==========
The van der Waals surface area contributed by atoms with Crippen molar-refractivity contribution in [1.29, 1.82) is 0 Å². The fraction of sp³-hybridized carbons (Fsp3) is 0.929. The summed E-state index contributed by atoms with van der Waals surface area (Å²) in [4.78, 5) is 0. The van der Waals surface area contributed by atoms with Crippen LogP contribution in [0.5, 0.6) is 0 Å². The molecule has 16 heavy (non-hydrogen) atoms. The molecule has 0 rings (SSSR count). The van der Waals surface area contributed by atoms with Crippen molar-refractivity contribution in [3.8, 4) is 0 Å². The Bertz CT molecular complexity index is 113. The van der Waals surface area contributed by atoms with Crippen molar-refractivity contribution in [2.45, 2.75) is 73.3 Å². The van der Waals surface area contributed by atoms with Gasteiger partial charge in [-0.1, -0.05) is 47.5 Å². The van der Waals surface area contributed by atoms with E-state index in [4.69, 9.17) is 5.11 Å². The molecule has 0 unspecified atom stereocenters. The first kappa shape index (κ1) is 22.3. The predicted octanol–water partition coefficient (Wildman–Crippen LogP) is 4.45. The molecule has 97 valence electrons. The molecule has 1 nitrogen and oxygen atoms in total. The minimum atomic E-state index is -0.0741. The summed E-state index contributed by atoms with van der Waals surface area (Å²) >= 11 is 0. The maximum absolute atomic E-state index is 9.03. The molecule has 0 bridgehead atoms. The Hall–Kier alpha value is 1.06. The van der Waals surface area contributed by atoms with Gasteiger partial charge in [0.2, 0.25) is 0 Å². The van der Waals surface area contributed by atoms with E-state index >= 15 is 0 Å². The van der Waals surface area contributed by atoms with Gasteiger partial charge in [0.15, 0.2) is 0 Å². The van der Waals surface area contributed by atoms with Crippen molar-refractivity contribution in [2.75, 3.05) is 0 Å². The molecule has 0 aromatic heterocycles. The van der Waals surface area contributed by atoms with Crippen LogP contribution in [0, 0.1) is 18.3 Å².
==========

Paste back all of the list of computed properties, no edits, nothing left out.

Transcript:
The van der Waals surface area contributed by atoms with Crippen molar-refractivity contribution in [1.29, 1.82) is 0 Å². The fraction of sp³-hybridized carbons (Fsp3) is 0.929. The summed E-state index contributed by atoms with van der Waals surface area (Å²) in [4.78, 5) is 0. The van der Waals surface area contributed by atoms with Crippen LogP contribution in [0.5, 0.6) is 0 Å². The molecule has 16 heavy (non-hydrogen) atoms. The molecule has 0 rings (SSSR count). The van der Waals surface area contributed by atoms with Crippen molar-refractivity contribution in [3.8, 4) is 0 Å². The Bertz CT molecular complexity index is 113. The van der Waals surface area contributed by atoms with Crippen molar-refractivity contribution in [2.45, 2.75) is 73.3 Å². The van der Waals surface area contributed by atoms with Gasteiger partial charge in [-0.1, -0.05) is 47.5 Å². The van der Waals surface area contributed by atoms with E-state index in [4.69, 9.17) is 5.11 Å². The molecule has 0 unspecified atom stereocenters. The first kappa shape index (κ1) is 22.3. The predicted octanol–water partition coefficient (Wildman–Crippen LogP) is 4.45. The molecule has 97 valence electrons. The molecule has 1 nitrogen and oxygen atoms in total. The minimum atomic E-state index is -0.0741. The summed E-state index contributed by atoms with van der Waals surface area (Å²) >= 11 is 0. The maximum absolute atomic E-state index is 9.03. The molecule has 0 bridgehead atoms. The Hall–Kier alpha value is 1.06. The van der Waals surface area contributed by atoms with Gasteiger partial charge in [0.2, 0.25) is 0 Å². The van der Waals surface area contributed by atoms with E-state index >= 15 is 0 Å². The van der Waals surface area contributed by atoms with Gasteiger partial charge in [0.15, 0.2) is 0 Å². The van der Waals surface area contributed by atoms with Crippen molar-refractivity contribution in [2.75, 3.05) is 0 Å². The molecule has 0 aromatic heterocycles. The van der Waals surface area contributed by atoms with Crippen LogP contribution in [0, 0.1) is 18.3 Å².